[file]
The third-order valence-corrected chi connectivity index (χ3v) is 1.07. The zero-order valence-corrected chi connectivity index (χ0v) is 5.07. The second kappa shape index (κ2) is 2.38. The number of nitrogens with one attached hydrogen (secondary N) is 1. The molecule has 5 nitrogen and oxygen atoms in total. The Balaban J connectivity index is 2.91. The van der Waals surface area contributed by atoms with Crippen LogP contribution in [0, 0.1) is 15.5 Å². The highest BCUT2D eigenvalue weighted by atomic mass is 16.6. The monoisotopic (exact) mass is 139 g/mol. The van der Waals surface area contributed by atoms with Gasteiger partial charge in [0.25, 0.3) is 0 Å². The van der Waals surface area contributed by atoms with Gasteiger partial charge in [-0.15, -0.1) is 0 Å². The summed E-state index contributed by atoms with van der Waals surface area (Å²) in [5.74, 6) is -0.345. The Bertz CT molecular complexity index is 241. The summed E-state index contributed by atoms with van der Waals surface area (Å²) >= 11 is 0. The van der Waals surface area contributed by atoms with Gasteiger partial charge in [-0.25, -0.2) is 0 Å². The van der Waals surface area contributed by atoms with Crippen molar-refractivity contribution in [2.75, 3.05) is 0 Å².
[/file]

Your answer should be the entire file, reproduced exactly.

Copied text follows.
The third-order valence-corrected chi connectivity index (χ3v) is 1.07. The zero-order valence-corrected chi connectivity index (χ0v) is 5.07. The second kappa shape index (κ2) is 2.38. The number of nitrogens with one attached hydrogen (secondary N) is 1. The molecule has 5 nitrogen and oxygen atoms in total. The Balaban J connectivity index is 2.91. The van der Waals surface area contributed by atoms with Crippen LogP contribution in [0, 0.1) is 15.5 Å². The highest BCUT2D eigenvalue weighted by atomic mass is 16.6. The monoisotopic (exact) mass is 139 g/mol. The van der Waals surface area contributed by atoms with Gasteiger partial charge in [0.25, 0.3) is 0 Å². The van der Waals surface area contributed by atoms with Gasteiger partial charge in [-0.15, -0.1) is 0 Å². The summed E-state index contributed by atoms with van der Waals surface area (Å²) in [5.74, 6) is -0.345. The Bertz CT molecular complexity index is 241. The summed E-state index contributed by atoms with van der Waals surface area (Å²) >= 11 is 0. The van der Waals surface area contributed by atoms with Gasteiger partial charge in [-0.25, -0.2) is 0 Å². The van der Waals surface area contributed by atoms with Crippen molar-refractivity contribution in [2.75, 3.05) is 0 Å².